In fact, at Chernobyl you became a dissident.

I became a dissident while I was still there, and when I got home I said to my father: That’s it, I don’t want to stay here, I’m leaving. My father was very angry with me. He was a professor, director of a department in a hospital. He said that if I left I would ruin his life. So I waited. I didn’t leave until after he died.

What did you learn from the Chernobyl mission?

I understood where I was really living. Before that I was a patriot. I loved the country very much. The ideas were important to me, the ideology. I returned from there a full-fledged dissident. I couldn’t stand that life any longer. I couldn’t listen to the news. There’s a law in the Russian army that soldiers have to listen to the news. Every evening at 9 they listen to the authorities’ news. They brought us these small televisions with generators and placed them between the tents, and at 9 o’clock all the soldiers had to come out of their tent and listen. Suddenly you see how there’s no connection between what they’re telling you and the reality on the ground. In early June they were already reporting on the news that the event was over, there was no radiation, soon the whole population would return to their homes. And I’m there, I know it’s all nonsense. I think that most of the soldiers who were there started to hate the state. They were very angry.

It was impossible to accommodate the lie.

I stopped believing, not even one word. Even when the regime was replaced and everything changed, I didn’t believe a thing.

Tell me a little about how it was to go back home.

It was hard to get back to a regular life. I had dreams at night. I felt fear. All kinds of things that happened came back to me. The girlfriends I had left me. They knew I was exposed to radiation, that there might be problems if there would be children. They weren’t going to take a husband like that. Damaged. I met my wife on a vacation [in Russia]. When I saw that the relationship was getting serious, I said to her: “Listen, a year ago I got back from Chernobyl. I absorbed radiation, I could have fertility problems, there might be problems for the children.” She asked me what the chances were of that happening. I told her there was a chance, I didn’t know how much of one. She said that there are chances of all kinds of things. I understood that I could continue with the relationship. But when she became pregnant we were in a state of anxiety. When a healthy girl was born, it was a genuine miracle. It’s said that there could be problems for grandchildren, too, but in the meantime there are no grandchildren.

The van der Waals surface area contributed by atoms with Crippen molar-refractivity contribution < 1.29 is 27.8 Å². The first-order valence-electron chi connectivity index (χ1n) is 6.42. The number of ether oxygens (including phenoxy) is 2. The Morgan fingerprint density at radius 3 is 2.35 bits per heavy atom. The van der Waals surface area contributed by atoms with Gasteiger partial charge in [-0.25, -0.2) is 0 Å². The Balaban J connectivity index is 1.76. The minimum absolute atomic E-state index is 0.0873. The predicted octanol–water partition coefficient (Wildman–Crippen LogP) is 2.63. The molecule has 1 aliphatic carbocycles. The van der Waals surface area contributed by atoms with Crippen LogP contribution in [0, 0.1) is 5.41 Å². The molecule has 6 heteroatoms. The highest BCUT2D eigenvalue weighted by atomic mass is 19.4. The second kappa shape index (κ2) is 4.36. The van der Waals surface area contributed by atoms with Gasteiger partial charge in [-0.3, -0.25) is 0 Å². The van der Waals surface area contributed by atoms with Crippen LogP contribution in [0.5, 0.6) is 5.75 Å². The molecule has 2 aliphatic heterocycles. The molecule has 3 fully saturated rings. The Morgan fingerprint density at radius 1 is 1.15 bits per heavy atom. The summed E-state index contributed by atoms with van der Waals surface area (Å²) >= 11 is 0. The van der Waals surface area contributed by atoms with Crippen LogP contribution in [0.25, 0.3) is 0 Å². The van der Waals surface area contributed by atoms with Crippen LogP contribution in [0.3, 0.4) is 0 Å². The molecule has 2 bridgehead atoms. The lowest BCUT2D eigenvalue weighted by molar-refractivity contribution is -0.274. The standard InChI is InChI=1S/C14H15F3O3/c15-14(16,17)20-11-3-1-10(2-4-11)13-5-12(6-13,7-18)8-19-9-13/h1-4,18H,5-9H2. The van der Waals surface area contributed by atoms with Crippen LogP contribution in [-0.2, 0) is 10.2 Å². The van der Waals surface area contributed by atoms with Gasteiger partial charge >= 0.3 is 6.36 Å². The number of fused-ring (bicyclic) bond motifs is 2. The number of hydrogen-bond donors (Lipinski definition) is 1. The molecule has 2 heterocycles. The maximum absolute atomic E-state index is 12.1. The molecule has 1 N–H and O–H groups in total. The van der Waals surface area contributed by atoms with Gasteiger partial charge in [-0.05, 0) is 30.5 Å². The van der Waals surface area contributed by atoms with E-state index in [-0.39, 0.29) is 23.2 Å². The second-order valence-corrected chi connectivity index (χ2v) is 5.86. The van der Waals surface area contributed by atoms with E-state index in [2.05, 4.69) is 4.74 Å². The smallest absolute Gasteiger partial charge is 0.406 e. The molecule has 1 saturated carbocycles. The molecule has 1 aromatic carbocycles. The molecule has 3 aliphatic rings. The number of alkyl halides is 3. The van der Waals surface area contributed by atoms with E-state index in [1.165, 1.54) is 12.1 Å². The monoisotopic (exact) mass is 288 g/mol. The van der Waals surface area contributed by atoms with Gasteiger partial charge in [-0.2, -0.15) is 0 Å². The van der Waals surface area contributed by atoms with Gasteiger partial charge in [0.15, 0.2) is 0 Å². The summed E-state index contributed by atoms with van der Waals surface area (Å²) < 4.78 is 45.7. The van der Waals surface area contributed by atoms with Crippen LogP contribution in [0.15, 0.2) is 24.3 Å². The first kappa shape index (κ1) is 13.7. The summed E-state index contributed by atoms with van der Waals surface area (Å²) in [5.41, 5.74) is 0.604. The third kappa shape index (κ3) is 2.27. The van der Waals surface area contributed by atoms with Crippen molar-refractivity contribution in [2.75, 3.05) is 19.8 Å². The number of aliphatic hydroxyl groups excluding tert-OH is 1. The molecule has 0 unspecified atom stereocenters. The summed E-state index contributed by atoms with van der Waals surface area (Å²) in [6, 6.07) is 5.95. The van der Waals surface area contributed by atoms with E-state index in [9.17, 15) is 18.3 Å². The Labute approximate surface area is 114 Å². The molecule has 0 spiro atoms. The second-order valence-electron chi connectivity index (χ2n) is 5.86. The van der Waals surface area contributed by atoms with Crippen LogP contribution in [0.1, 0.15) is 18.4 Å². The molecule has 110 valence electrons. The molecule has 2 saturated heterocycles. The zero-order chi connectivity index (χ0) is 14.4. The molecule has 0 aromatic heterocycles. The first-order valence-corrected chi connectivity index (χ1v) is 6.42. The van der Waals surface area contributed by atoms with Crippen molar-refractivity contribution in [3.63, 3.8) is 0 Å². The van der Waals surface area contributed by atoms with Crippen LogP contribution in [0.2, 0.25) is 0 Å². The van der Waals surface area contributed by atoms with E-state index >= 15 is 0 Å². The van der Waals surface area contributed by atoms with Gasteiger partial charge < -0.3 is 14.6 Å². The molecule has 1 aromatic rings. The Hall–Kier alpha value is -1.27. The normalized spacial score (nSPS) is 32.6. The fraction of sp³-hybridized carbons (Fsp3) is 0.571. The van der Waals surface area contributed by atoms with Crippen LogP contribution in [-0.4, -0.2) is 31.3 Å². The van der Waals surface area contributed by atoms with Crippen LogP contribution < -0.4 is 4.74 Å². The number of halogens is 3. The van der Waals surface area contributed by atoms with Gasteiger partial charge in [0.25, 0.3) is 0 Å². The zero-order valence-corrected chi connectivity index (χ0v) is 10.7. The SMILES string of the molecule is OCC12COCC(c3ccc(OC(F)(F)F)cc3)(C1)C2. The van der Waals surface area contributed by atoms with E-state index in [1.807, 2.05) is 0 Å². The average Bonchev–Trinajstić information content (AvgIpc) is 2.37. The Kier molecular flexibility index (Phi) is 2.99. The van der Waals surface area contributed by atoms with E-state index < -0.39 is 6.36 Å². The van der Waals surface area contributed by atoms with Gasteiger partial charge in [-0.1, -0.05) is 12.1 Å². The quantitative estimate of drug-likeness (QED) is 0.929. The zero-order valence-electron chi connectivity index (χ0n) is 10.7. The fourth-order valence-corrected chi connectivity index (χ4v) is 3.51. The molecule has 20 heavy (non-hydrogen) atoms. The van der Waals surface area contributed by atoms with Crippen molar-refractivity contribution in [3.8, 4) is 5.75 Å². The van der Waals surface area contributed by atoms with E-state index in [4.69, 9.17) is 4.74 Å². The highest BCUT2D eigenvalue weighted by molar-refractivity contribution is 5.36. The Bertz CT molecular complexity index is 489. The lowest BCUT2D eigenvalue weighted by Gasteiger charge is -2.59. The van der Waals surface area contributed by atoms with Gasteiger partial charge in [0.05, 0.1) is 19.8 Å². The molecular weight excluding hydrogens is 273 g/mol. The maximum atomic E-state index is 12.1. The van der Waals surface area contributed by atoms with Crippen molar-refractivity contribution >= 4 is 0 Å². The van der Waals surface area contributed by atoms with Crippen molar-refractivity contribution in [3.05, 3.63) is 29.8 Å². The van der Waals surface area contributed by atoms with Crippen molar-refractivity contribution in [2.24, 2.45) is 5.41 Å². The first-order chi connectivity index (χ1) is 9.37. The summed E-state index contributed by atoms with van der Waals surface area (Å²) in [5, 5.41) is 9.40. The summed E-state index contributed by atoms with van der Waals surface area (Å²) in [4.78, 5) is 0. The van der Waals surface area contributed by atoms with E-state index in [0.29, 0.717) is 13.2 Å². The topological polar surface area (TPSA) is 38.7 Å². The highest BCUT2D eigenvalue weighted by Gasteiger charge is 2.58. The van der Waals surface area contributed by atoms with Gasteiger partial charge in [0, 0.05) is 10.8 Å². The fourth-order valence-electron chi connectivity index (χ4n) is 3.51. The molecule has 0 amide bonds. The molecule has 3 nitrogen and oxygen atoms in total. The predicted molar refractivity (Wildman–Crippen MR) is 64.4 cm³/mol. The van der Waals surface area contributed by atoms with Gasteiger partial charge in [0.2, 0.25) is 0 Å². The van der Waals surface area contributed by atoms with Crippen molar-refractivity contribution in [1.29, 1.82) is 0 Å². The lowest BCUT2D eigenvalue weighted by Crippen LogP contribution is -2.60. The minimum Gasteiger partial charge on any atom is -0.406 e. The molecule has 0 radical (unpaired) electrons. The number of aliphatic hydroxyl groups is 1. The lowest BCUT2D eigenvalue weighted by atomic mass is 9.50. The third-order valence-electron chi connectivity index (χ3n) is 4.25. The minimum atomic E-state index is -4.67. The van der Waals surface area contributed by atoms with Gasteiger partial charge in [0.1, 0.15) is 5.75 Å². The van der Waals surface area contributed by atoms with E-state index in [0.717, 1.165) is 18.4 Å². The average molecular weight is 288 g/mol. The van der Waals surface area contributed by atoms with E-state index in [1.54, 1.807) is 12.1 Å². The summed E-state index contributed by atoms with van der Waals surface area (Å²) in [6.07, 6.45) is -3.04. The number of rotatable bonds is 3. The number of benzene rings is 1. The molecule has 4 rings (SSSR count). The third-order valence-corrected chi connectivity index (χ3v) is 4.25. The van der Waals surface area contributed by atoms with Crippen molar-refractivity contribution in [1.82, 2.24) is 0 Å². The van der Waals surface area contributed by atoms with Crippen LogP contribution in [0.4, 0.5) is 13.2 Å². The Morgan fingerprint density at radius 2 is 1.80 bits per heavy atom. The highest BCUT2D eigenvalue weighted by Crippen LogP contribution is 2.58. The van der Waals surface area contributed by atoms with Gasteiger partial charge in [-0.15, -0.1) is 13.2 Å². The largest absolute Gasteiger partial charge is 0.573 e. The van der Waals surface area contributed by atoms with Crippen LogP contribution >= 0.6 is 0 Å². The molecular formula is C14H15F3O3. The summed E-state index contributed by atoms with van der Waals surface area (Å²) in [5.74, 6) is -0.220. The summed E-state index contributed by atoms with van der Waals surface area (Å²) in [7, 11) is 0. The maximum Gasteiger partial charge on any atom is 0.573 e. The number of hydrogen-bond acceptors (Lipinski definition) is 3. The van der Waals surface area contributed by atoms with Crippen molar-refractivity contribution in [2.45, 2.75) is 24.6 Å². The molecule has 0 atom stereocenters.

What you’re actually saying is that people who returned from Chernobyl were marked?

Certainly. Before we were discharged all our equipment was taken from us – watches, cameras, anything that could give off radiation. We left there with nothing and we were told that it would be better if we didn’t talk about what we had seen. “Don’t tell anyone that you were even here.”

Today you're a surgeon at Dana-Dwek Children's Hospital [part of Ichilov Hospital, in Tel Aviv]. How is your health?

I think that, relatively, I got off easy. I have unpredictable attacks of weakness, when I simply can’t move. I’m sick a lot, I catch every virus there is.

Do you know how much radiation you absorbed?

The immune system is very weak. Blood tests that I do aren’t good. I don’t know how much radiation I absorbed. But for sure it’s a lot more than the number that appears on my discharge certificate. After I immigrated to Israel [in the early 1990s] I was sent to be examined in a special department in a hospital in the south. I underwent many tests, but they wouldn’t give me the results. Another time I was asked to come to a hospital in the country’s center. Half a tooth was taken from me, to examine how much radiation I absorbed. I cooperated, but they wouldn’t give me the result, either. They said they weren’t allowed to, that it was a secret.

In 2012 a law was passed in Russia concerning the rights of the "liquidators." Did you actually receive anything?

They succeeded in passing a law, but we only get a recuperation allowance of 5,570 shekels [about $1,500] a year. Those who stayed in Russia were allowed to take early retirement, at the age of 50. Here the authorities have refused even to give me tax breaks.

How do you feel now, when Chernobyl is back in the headlines, when stories about what happened there are surfacing again?

A few years ago, I got some very good advice from someone who worked with me. He told me to write down everything that happened to me, that it would help me cope. So I wrote and printed a small book, in Russian. It really did help me. Before writing it, I had difficulties with my thoughts and memories, but after I wrote them down I started to feel better. My dream is to translate the book into Hebrew.